"People in the west know more about this than we do here," she adds.

Galimzhanova heard of the radiation that had enveloped her town only when a friend in Germany read about it in a western newspaper. Before the authorities admitted its existence, text messages had been sent to residents saying high levels of pollution from nearby industrial factories meant people should stay indoors.

Regardless of the potential health risks, many here say the government’s initial silence, denial and obfuscation have dredged up painful memories of a past that refuses to stay buried.

Secretly constructed in the 1940s, Mayak was at the forefront of the USSR’s scramble to catch up with the US nuclear programme. As it raced to produce weapons-grade plutonium, a vast amount of nuclear waste was discharged into nearby lakes and the Techa river.

Then, in 1957, nuclear waste storage tanks at the site exploded, raining fallout over hundreds of towns — and releasing more radiation than any other nuclear accident except Chernobyl and Fukushima.

Ten years later, an adjacent reservoir used for waste disposal dried out, and powdered radioactive dust was blown over the area.

Not that local people were evacuated, or even warned: Mayak’s very existence was only acknowledged in the late 1980s, as information began to circulate about the long-term contamination.

An estimated 450,000 were exposed to radiation from the accidents and the discharging of waste into the water supply, Russian authorities said in 1993, making Mayak one of the world’s biggest sources of harmful radiation.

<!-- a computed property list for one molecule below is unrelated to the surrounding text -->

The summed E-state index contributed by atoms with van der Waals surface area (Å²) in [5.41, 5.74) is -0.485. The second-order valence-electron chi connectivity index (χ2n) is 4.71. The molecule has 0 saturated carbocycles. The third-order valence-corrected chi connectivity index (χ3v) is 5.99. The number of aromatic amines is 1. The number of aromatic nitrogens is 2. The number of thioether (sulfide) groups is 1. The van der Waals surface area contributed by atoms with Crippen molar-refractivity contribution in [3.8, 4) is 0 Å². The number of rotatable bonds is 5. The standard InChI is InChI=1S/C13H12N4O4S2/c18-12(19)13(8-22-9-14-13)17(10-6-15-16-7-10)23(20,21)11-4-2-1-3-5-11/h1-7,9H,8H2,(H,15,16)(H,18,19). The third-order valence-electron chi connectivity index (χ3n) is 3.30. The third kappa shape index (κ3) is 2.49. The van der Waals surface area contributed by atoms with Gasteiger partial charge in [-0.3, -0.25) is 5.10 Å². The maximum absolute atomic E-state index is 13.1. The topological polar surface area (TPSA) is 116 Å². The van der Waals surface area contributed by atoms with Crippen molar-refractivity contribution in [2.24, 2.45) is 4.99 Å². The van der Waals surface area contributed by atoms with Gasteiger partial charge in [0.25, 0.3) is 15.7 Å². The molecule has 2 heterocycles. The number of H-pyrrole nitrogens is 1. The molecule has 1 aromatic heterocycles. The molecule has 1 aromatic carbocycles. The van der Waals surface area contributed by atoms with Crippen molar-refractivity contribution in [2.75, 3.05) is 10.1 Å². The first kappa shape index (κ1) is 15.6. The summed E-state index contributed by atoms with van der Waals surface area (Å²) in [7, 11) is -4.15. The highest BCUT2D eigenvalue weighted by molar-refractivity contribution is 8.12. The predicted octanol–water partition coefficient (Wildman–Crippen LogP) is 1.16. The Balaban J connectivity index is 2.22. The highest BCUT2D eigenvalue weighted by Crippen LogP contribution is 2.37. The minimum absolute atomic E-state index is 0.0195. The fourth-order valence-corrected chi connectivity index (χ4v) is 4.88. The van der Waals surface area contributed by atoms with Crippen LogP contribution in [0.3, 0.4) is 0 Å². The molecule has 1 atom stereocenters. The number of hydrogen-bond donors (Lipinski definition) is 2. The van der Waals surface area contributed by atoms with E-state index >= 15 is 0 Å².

But antinuclear campaigners say safety breaches continued: a 2005 court case revealed nuclear waste was still being dumped into rivers as late as 2004, while Rosatom only sealed off the radioactive lake that caused the 1967 disaster in 2015.

"Previous experience has taught us that they lie and suppress information," said Andrey Talevlin, co-chairman of the Russian Social-Ecological Union NGO. "We can’t trust what they say, whether they mislead the population on purpose or not."

Talevlin, an academic and environmental activist who this week was branded a "foreign agent" by Russian state TV after he called for an investigation into the ruthenium leak, says suppression of anti-nuclear groups in Russia has rapidly increased over the past two decades. A fellow activist, Nadezhda Kutepova, fled to France in 2015 seeking political asylum after a similar media campaign accused her of "industrial espionage".

President Vladimir Putin’s spokesman said this week that the Kremlin had "no information" regarding any possible causes of the radiation. And some in Argayash say it is little more than an occupational hazard of living in one of Russia’s most industrialised regions.

"The authorities say they do not know anything about it. And we must trust them," says Jamshed, who runs a greengrocer on the town’s main Lenin Street.

"Nobody has proven anything. And even if something is proved, I am sure our government will immediately take measures," he says, looking over his locally grown vegetables.

© The Financial Times Limited 2017